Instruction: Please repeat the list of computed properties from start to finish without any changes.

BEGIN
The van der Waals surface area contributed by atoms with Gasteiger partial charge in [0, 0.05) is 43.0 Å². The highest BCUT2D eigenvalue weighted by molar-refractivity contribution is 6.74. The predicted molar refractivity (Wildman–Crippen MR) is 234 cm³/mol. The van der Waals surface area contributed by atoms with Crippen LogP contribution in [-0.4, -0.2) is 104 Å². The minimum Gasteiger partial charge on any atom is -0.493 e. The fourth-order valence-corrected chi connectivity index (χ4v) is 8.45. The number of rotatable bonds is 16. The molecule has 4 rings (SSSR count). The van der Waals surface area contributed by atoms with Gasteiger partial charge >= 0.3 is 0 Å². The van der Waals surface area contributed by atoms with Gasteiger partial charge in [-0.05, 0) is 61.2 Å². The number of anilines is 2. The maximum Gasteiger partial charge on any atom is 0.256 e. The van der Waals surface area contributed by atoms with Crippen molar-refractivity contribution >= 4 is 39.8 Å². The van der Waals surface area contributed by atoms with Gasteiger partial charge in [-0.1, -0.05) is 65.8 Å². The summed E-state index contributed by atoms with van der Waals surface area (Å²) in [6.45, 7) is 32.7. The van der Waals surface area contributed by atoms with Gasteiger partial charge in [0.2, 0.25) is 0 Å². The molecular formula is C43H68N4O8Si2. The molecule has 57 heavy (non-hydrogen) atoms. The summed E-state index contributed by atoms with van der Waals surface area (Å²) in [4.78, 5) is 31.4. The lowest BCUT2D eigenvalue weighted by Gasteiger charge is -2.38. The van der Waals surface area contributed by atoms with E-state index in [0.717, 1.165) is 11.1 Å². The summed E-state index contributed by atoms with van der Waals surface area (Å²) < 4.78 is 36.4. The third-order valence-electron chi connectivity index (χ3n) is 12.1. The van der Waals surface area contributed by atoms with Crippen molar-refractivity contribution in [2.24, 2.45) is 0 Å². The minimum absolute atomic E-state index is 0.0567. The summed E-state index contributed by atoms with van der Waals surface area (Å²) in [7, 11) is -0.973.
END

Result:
The van der Waals surface area contributed by atoms with Gasteiger partial charge in [0, 0.05) is 43.0 Å². The highest BCUT2D eigenvalue weighted by molar-refractivity contribution is 6.74. The predicted molar refractivity (Wildman–Crippen MR) is 234 cm³/mol. The van der Waals surface area contributed by atoms with Crippen LogP contribution in [-0.4, -0.2) is 104 Å². The minimum Gasteiger partial charge on any atom is -0.493 e. The fourth-order valence-corrected chi connectivity index (χ4v) is 8.45. The number of rotatable bonds is 16. The molecule has 4 rings (SSSR count). The van der Waals surface area contributed by atoms with Gasteiger partial charge >= 0.3 is 0 Å². The van der Waals surface area contributed by atoms with Gasteiger partial charge in [-0.05, 0) is 61.2 Å². The number of anilines is 2. The maximum Gasteiger partial charge on any atom is 0.256 e. The van der Waals surface area contributed by atoms with Crippen molar-refractivity contribution >= 4 is 39.8 Å². The van der Waals surface area contributed by atoms with Gasteiger partial charge in [-0.1, -0.05) is 65.8 Å². The summed E-state index contributed by atoms with van der Waals surface area (Å²) in [6.45, 7) is 32.7. The van der Waals surface area contributed by atoms with Gasteiger partial charge in [0.2, 0.25) is 0 Å². The molecular formula is C43H68N4O8Si2. The molecule has 57 heavy (non-hydrogen) atoms. The summed E-state index contributed by atoms with van der Waals surface area (Å²) in [4.78, 5) is 31.4. The lowest BCUT2D eigenvalue weighted by Gasteiger charge is -2.38. The van der Waals surface area contributed by atoms with E-state index in [0.717, 1.165) is 11.1 Å². The summed E-state index contributed by atoms with van der Waals surface area (Å²) < 4.78 is 36.4. The third-order valence-electron chi connectivity index (χ3n) is 12.1. The van der Waals surface area contributed by atoms with Crippen molar-refractivity contribution in [2.24, 2.45) is 0 Å². The minimum absolute atomic E-state index is 0.0567. The summed E-state index contributed by atoms with van der Waals surface area (Å²) in [7, 11) is -0.973.